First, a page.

Out of the redwoods and into the sagebrush

Driving away from Humboldt county on highway 299 towards my new home in the Oregon high desert, I tried to appreciate the shade that would soon be rapidly fading. As the sun started to steadily creep over my left arm throughout the drive all I could think of was “Ahh crap I should have brought a sunscreen with an SPF higher than 15…”. Sun protection just isn’t something one thinks about when living under a forest canopy so thick that when it hits 72 degrees in July everyone screams “SUMMER!”, and boy am I excited to experience some real weather.

Sagebrush for miles and miles

Upon arrival, I was introduced to my co-inten who has some familiarity with this areas flora. Immediately this comforted me, knowing that we wouldn’t be out there keying everything for the first week or so from square one (which we still have been doing anyways, for every genera you know there are 5 species you didn’t even know existed ). Its rapidly coming to my attention that this internship is going to be such a learning experience, more so than other field jobs I’ve taken in the past. Only two weeks in and I’m sad that are only 800 more hours to go.

Salty waters - Lake Abert

Salty shores of Lake Abert

Ill end with describing two beautiful sites we’ve visited thus far.

1.The Lost Forest –

A relic of what used to be, the lost forest is a research natural area preserved by the Bureau of Land Management. It is a stand of ponderosa pines and western junipers that have been isolated by over forty miles of desert from their contiguous counterparts. The real mystery is how these trees are still surviving, given the lack of surrounding surface water. This stand is also being encroached upon by the Christmas valley dunes, which were formed when Mt. Mazama erupted to give way to Crater Lake. Its a crazy ecosystem to see in person.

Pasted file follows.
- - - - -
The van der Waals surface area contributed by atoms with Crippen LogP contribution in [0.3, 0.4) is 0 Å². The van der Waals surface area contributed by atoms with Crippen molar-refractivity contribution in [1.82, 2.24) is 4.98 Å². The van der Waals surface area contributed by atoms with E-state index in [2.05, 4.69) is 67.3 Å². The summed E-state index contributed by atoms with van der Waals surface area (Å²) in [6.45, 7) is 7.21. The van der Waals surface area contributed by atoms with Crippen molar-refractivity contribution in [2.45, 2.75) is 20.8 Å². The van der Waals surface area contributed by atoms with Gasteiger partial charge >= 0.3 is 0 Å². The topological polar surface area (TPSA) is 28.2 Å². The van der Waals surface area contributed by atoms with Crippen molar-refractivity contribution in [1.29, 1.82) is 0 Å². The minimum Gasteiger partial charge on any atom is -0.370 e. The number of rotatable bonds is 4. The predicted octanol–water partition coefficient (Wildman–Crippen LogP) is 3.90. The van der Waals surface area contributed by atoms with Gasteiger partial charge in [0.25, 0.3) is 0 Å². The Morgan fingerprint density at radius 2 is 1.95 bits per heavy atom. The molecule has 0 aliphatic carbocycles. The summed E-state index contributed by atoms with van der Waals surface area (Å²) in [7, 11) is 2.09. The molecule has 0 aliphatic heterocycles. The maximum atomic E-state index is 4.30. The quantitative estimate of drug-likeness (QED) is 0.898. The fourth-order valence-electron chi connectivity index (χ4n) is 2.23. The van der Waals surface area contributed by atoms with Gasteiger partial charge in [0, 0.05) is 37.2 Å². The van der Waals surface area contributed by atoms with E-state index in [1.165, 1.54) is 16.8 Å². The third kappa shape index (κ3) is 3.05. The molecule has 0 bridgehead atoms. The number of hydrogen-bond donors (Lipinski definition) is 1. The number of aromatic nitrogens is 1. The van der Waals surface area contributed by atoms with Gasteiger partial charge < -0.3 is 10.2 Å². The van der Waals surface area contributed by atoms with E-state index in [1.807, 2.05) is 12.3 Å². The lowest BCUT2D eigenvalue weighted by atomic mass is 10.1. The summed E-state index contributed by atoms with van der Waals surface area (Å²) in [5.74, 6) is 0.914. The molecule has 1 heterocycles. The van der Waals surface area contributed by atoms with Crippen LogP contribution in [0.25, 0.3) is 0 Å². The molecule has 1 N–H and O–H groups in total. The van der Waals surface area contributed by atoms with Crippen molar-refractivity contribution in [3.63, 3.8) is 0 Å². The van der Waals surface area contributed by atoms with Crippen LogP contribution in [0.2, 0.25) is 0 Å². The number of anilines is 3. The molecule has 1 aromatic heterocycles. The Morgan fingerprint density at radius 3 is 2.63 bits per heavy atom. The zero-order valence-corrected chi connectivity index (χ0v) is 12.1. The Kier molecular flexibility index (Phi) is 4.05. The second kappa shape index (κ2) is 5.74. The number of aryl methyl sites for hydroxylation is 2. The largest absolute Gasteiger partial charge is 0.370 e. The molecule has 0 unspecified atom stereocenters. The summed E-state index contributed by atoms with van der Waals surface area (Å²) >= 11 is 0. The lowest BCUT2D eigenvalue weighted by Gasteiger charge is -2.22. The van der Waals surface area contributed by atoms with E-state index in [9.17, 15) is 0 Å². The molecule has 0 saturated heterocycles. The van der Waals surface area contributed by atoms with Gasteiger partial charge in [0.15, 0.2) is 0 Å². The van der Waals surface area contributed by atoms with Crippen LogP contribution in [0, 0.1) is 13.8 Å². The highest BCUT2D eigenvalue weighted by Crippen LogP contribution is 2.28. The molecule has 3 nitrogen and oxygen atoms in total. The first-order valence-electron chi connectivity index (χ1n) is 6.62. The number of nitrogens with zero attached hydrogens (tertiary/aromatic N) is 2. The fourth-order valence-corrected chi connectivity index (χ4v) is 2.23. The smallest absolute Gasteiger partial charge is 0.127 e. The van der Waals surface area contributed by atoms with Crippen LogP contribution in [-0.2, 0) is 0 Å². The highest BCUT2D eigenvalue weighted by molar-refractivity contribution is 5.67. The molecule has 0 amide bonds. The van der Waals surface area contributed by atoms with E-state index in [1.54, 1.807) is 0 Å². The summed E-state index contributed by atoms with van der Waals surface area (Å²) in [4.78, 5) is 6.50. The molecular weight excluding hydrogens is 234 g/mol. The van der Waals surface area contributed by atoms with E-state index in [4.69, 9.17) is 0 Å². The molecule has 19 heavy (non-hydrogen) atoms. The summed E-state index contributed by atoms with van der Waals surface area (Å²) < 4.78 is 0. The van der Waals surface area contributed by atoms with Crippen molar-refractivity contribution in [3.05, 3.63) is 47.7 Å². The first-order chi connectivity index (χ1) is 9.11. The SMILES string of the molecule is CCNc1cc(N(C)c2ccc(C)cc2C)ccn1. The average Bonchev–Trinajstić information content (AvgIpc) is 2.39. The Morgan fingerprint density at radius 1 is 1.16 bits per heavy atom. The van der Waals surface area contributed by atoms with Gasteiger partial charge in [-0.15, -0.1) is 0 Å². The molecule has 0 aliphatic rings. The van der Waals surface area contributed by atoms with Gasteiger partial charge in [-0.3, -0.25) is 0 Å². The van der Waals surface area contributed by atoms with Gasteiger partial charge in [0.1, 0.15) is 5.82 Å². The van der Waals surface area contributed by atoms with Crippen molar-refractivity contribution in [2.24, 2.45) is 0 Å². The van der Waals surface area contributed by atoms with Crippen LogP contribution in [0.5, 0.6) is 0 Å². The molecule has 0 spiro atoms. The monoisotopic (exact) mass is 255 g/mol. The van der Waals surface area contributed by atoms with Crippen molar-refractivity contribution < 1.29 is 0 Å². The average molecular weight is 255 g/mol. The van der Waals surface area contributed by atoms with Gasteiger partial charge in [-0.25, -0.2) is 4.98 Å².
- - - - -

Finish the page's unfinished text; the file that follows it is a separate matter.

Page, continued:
The Lost forest

Christmas Valley sand dunes

Leucocrinum montanum

2. Hart Mt. and the Pronghorn Antelope Refuge

Sure this place is teeming with wildlife including pronghorn antelope and bighorn sheep, many rare plants, and boasts a great view of the warner wetlands down below but the hands down coolest part were the outdoor hot springs. I cannot think of anything more awesome than being able to take a 15 minute break from field work to dip your toes into the smelly sulphur healing waters on top of a mountain in the sagebrush desert.

Hot spring!

One of the 3 Castilleja’s seen




BLM Lakeview OR







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